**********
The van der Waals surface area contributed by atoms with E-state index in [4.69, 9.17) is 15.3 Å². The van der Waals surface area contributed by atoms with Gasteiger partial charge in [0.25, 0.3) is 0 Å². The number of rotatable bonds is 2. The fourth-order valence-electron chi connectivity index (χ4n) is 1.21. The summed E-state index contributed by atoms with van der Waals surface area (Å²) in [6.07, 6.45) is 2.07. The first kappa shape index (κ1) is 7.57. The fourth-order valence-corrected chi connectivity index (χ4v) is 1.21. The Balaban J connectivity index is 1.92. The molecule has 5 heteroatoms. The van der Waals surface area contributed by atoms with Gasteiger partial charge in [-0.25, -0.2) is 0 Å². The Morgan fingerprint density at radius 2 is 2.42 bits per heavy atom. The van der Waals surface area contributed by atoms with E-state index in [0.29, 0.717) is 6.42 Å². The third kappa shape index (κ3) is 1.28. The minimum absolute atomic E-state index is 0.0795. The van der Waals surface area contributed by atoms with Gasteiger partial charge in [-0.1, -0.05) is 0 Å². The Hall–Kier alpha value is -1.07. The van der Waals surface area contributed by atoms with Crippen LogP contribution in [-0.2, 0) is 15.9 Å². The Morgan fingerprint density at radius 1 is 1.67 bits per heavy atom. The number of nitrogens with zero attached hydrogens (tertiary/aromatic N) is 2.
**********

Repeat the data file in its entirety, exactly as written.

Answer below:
The van der Waals surface area contributed by atoms with E-state index in [4.69, 9.17) is 15.3 Å². The van der Waals surface area contributed by atoms with Gasteiger partial charge in [0.25, 0.3) is 0 Å². The number of rotatable bonds is 2. The fourth-order valence-electron chi connectivity index (χ4n) is 1.21. The summed E-state index contributed by atoms with van der Waals surface area (Å²) in [6.07, 6.45) is 2.07. The first kappa shape index (κ1) is 7.57. The fourth-order valence-corrected chi connectivity index (χ4v) is 1.21. The Balaban J connectivity index is 1.92. The molecule has 5 heteroatoms. The van der Waals surface area contributed by atoms with Gasteiger partial charge in [-0.25, -0.2) is 0 Å². The Morgan fingerprint density at radius 2 is 2.42 bits per heavy atom. The van der Waals surface area contributed by atoms with E-state index in [0.29, 0.717) is 6.42 Å². The third kappa shape index (κ3) is 1.28. The minimum absolute atomic E-state index is 0.0795. The van der Waals surface area contributed by atoms with Gasteiger partial charge in [-0.1, -0.05) is 0 Å². The Hall–Kier alpha value is -1.07. The van der Waals surface area contributed by atoms with Crippen LogP contribution in [-0.2, 0) is 15.9 Å². The Morgan fingerprint density at radius 1 is 1.67 bits per heavy atom. The number of nitrogens with zero attached hydrogens (tertiary/aromatic N) is 2.